Leaving My Legacy
by Holly Tsang
Jun 30, 2010 | 18300 views | 0 0 comments | 791 791 recommendations | email to a friend | print
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Tinker Barfield’s musical career spans nearly 35 years. At the age of 13, he was playing in venues he wasn’t even old enough to get into. His brother took up the guitar, as did Barfield for a short time, but he found himself longing to play the bass.

“The foundation has always been interesting to me, what holds something up,” said the Brooklyn native. “The groove, I don’t care what you put on top of it; if the foundation isn’t strong, it won’t stand.”

Despite his passion for music, particularly R&B, it was never his intention to pursue it as a career. All he wanted to do was play.

“I just loved music and it was so overwhelming for me,” said Barfield. “I don’t think I could’ve done anything else if I wanted to.”

He played with many a musical legend including Ashford & Simpson and Luther Vandross. It was while working with the latter that Barfield met his future wife, Alfa Anderson, who was then a background vocalist for the late great Vandross and later went on to join the popular disco/R&B group CHIC.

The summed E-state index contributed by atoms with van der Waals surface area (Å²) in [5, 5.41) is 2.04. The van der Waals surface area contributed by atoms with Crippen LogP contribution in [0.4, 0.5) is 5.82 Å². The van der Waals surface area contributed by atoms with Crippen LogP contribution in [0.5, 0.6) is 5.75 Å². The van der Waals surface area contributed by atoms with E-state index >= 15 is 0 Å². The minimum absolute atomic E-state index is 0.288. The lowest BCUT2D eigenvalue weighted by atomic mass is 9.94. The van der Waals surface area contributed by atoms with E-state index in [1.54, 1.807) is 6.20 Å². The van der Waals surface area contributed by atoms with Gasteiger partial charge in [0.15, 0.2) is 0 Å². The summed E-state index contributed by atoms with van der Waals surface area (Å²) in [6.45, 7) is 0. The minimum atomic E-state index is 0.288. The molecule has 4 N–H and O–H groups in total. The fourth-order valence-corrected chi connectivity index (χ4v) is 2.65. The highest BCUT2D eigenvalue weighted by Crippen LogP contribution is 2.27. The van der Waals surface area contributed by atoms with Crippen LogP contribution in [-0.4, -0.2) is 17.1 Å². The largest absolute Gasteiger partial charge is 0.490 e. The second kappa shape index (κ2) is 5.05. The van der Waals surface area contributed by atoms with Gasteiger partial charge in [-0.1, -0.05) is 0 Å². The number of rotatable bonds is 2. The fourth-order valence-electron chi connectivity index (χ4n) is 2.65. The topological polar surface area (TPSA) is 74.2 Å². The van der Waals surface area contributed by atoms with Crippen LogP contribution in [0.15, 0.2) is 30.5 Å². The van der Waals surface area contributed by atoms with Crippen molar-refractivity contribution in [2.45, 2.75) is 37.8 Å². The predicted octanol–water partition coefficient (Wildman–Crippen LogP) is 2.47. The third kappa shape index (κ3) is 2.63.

Now, decades after picking up the bass, Barfield is preparing for the release of his first solo album as Tinker B. & Lu-Fuki, featuring the reunion of Anderson with Norma Jean Wright and Luci Martin of CHIC. The album will be titled “All About Love,” a compilation of songs about the many different facets of a rather complex emotion.

“Every time we work on a project, it brings us closer,” said Anderson. “The writing sort of parallels our relationship; the conversation has evolved as the love has evolved.”

Anderson pointed out that she used to be the one who wrote all the lyrics for songs, but now the multi-faceted duo writes them together.

“He spent so much time being the backbone of other performers and groups,” she said. “ I’m thrilled for him.”

Barfield never desired to put out his own CD, but somewhere along the line, he was inspired to leave a legacy of sorts.

“As an artist you want to make your mark and make something memorable,” he said. “I wanted to do something with my name on it for my children.”

He mentioned that his children are having a ball watching their parents collaborate on the project. Their son is now inspired to follow in his parents’ footsteps and become an artist himself. The energy, it appears, is contagious.

“I’m so excited I don’t know what to do,” said Barfield. “I want to tour the world as Tinker B. & Lu-Fuki. I want to play the biggest venues. Bring it on!”

For more information on Tinker B. & Lu-Fuki and to preview some tracks, visit www.keosp.com.
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